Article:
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29 December 2021 On the incubation behavior of Evening Grosbeaks (Coccothraustes vespertinus)
Paul Hendricks
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Knowledge of the breeding behavior of Evening Grosbeaks (Coccothraustes vespertinus) is based largely on a multiyear study in Colorado during the 1980s. In Colorado, the duration of full incubation bouts by female grosbeaks had a mean of 26.6 min, a value repeated since then in the literature. For one nesting pair of grosbeaks I studied in Montana, full incubation bouts (n = 5) by the undisturbed female during 22 h of direct nest watches on 7 d in June 2018 had a mean of 112.6 min (range = 45–202 min), much longer than the value reported in the Colorado study. Incomplete incubation bouts (female already incubating on my arrival or at my departure) by the undisturbed Montana female (n = 11) during the same observation period had a mean of 56.2 min, 4 of which were a minimum of 94–146 min, further suggesting that longer duration incubation bouts may be the norm for this species. Duration of incubation bouts for Evening Grosbeak in the Colorado study appear to be brief relative to other North American fringillids, but my limited data suggest that Evening Grosbeaks are typical in this regard. Mean duration of 10 nest absences by the undisturbed Montana incubating female was 9.7 ± 7.6 min (range = 3–26 min), similar to the Colorado study (10.1 ± 10.7 min). Male behavior during incubation also appeared similar to results from Colorado (no attending the eggs, frequent exchange of vocalizations with the nesting female, escorting and feeding the female only when off the nest). I conclude that the duration of nest watches (60–80 min) in the Colorado study was inadequate to determine the length of many longer incubation bouts by female Evening Grosbeaks.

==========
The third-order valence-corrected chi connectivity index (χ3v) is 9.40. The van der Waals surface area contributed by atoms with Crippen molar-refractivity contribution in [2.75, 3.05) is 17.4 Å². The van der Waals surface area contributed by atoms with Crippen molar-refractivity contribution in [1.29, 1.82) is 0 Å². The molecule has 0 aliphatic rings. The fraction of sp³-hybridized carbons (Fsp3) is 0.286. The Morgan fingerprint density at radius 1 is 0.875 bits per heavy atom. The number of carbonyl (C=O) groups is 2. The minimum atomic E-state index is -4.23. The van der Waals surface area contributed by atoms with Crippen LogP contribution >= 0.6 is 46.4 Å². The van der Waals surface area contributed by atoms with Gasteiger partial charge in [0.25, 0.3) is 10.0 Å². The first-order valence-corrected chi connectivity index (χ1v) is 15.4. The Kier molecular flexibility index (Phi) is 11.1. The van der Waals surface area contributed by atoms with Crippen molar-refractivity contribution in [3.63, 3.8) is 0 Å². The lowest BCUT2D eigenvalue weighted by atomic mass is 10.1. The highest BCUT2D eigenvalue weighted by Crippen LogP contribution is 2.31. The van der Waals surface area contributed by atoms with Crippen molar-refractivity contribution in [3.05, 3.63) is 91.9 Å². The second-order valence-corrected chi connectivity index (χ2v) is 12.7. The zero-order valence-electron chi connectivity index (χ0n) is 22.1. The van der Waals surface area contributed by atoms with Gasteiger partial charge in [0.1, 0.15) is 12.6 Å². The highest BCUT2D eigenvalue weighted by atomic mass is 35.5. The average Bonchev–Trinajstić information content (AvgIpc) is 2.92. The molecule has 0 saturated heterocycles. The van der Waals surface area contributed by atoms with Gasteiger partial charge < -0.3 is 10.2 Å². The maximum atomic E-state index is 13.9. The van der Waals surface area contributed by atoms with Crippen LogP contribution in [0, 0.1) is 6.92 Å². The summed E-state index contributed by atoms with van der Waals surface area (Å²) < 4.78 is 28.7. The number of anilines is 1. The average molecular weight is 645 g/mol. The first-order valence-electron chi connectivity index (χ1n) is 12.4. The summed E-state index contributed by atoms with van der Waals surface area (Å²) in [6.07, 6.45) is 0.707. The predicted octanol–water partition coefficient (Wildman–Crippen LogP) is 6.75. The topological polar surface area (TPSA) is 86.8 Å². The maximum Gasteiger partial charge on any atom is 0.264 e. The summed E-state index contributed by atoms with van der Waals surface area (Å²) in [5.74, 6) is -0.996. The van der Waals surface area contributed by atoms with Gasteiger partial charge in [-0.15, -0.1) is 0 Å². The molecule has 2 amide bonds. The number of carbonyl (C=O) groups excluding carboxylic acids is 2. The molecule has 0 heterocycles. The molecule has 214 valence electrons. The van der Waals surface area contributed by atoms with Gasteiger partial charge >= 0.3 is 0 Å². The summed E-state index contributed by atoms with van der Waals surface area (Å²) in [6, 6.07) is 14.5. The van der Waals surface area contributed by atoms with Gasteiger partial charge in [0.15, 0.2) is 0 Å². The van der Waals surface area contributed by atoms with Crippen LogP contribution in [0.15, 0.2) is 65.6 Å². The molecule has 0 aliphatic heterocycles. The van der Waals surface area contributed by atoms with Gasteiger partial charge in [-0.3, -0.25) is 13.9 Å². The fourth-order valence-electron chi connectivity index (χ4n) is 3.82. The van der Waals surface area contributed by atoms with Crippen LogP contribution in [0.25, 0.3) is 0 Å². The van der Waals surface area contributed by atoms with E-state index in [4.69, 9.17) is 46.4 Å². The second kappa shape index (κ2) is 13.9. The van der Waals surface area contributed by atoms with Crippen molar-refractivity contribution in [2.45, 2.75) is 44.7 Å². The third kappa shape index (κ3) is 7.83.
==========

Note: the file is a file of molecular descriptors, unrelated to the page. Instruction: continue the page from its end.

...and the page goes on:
Paul Hendricks "On the incubation behavior of Evening Grosbeaks (Coccothraustes vespertinus)," The Wilson Journal of Ornithology 133(2), 295-299, (29 December 2021).
Received: 30 March 2019; Accepted: 22 July 2021; Published: 29 December 2021
breeding biology
nest attendance
nesting behavior
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